You need a pretty high score to clear Jiminy’s requirements, but the game’s like riding a bike: you never forget how to play (I first mastered it years ago, and got the high score in first try in my retrospective run, without even really trying). The only thing that remains once the debris has cleared is to rescue Piglet with Triangle. A timer ticks down in the corner while you do this, and I’m not sure why. Piglet isn’t that hard to catch, and yet they give you a minute and a half to do so. There’s no way to lose time earlier in the game. There’s no way to fall behind. There’s no score penalty. The only thing you could conceivably “fail” at is rescuing Piglet, over and over again, for a solid minute-twenty. It doesn’t hurt anything, but I’d have accepted a short timer. I’d have accepted no timer! But a timer that ticks on thirty times longer than it needs just seems… lonely? Is it possible to feel bad for a game mechanic?
In an all-around improvement, KH2 introduces a retry button for mini-games on the pause menu. I’d like to praise KH2 for this, but the game forgot to put a retry button in the other place where it would be helpful: boss fights. And I’m not sure I should praise KH2 for providing half of what should be a basic courtesy. Slow clap to every game designer who only did now what everyone should have been doing for the past twenty or more years, and an even slower clap for KH2 for only going half-way.
Even after you rescue Piglet in the mini-game, it seems you still haven’t rescued Piglet! I mean it just how I said, and it’s completely surreal. KH2 has put him up in a tree as though the mini-game never took place! I can’t imagine the game was a later addition to a later draft, given that it’s 100 Acre Wood and the mini-games are a part of the experience! Did a designer really order the mini-game team to do one thing and then order the cutscene team to undo that work?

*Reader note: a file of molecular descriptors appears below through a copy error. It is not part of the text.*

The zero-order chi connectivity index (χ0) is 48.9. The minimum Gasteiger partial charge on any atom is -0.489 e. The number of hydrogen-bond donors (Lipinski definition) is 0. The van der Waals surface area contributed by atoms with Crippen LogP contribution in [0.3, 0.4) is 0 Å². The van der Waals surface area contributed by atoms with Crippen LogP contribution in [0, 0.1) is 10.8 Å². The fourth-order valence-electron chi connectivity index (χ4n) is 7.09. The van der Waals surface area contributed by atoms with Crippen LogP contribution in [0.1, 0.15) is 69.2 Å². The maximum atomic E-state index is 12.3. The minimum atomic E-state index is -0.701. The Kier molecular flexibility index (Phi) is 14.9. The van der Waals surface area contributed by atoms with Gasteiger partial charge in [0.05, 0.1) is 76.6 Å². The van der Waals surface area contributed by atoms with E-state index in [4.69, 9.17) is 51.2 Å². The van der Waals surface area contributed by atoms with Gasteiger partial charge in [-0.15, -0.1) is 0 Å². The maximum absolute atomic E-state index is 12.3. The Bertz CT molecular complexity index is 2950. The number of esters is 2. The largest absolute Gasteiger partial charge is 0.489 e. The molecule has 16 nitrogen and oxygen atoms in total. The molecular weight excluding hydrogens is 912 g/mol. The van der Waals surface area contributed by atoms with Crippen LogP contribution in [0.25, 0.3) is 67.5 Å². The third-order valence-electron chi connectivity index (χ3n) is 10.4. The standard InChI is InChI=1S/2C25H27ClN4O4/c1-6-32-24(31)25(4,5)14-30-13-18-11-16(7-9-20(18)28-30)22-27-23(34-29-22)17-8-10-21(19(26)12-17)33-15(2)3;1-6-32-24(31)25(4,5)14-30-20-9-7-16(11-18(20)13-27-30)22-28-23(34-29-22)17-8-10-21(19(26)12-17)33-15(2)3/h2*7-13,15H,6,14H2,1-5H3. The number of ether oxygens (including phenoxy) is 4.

It’s clear why Piglet has to be up the tree as far as narrative is concerned. Sora is trying to coax him to be brave and jump so that Sora can catch him. But when Piglet does jump, our hero, wielder of the Keyblade whose physical prowess we rely upon to save the world, who is only a few feet away and has had plenty of time to set up… misses the catch entirely. Thankfully, Piglet lands on Pooh, who has otherwise been ignoring the both of them. But to everyone’s surprise, this accidental “catch” jars Pooh’s memory, and not only does he remember Piglet, but puts a lot of other things into context as well… but not Sora. Sora sounds so upset when he realizes Pooh still doesn’t remember him that I can’t help but get a little upset myself. With that dismal note, the chapter of 100 Acre Wood concludes.
And speaking of getting a little upset myself, we return to our wrap-up. It seems, on top of the Monochrome, Wisdom Form, the Reflect spell, and the Torn Pages, on top of all that fun you got just for clearing Timeless River, KH2 gives you access to two new worlds after Timeless River! Let’s see… yes, yes, that first world’s interesting, and the other is… is…